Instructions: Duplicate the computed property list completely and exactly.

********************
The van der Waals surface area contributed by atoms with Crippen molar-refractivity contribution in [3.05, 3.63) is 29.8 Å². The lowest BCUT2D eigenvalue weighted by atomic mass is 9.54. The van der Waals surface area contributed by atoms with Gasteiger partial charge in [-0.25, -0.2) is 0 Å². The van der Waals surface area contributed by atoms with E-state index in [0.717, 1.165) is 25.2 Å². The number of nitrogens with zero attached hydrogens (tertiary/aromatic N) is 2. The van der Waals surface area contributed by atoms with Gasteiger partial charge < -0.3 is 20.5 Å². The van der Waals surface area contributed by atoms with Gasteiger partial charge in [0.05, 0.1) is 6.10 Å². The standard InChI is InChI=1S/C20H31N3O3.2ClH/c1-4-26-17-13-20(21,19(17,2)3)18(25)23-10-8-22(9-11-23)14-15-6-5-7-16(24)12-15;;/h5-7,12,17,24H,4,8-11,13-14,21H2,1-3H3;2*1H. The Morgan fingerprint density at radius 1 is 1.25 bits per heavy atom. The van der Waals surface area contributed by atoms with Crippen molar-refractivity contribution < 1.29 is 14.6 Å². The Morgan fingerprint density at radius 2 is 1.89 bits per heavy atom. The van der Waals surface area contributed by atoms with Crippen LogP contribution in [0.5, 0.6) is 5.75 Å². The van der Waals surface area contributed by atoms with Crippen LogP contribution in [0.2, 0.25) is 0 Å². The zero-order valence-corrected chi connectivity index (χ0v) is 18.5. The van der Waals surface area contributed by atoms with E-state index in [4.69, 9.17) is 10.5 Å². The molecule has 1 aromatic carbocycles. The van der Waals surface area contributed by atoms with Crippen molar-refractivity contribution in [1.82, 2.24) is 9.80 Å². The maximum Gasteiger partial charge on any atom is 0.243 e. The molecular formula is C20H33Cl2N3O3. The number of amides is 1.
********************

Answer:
The van der Waals surface area contributed by atoms with Crippen molar-refractivity contribution in [3.05, 3.63) is 29.8 Å². The lowest BCUT2D eigenvalue weighted by atomic mass is 9.54. The van der Waals surface area contributed by atoms with Gasteiger partial charge in [-0.25, -0.2) is 0 Å². The van der Waals surface area contributed by atoms with E-state index in [0.717, 1.165) is 25.2 Å². The number of nitrogens with zero attached hydrogens (tertiary/aromatic N) is 2. The van der Waals surface area contributed by atoms with Gasteiger partial charge < -0.3 is 20.5 Å². The van der Waals surface area contributed by atoms with Gasteiger partial charge in [0.05, 0.1) is 6.10 Å². The standard InChI is InChI=1S/C20H31N3O3.2ClH/c1-4-26-17-13-20(21,19(17,2)3)18(25)23-10-8-22(9-11-23)14-15-6-5-7-16(24)12-15;;/h5-7,12,17,24H,4,8-11,13-14,21H2,1-3H3;2*1H. The Morgan fingerprint density at radius 1 is 1.25 bits per heavy atom. The van der Waals surface area contributed by atoms with Crippen molar-refractivity contribution < 1.29 is 14.6 Å². The Morgan fingerprint density at radius 2 is 1.89 bits per heavy atom. The van der Waals surface area contributed by atoms with Crippen LogP contribution in [0.5, 0.6) is 5.75 Å². The van der Waals surface area contributed by atoms with Crippen LogP contribution in [0.2, 0.25) is 0 Å². The zero-order valence-corrected chi connectivity index (χ0v) is 18.5. The van der Waals surface area contributed by atoms with E-state index in [4.69, 9.17) is 10.5 Å². The molecule has 1 aromatic carbocycles. The van der Waals surface area contributed by atoms with Crippen molar-refractivity contribution in [1.82, 2.24) is 9.80 Å². The maximum Gasteiger partial charge on any atom is 0.243 e. The molecular formula is C20H33Cl2N3O3. The number of amides is 1.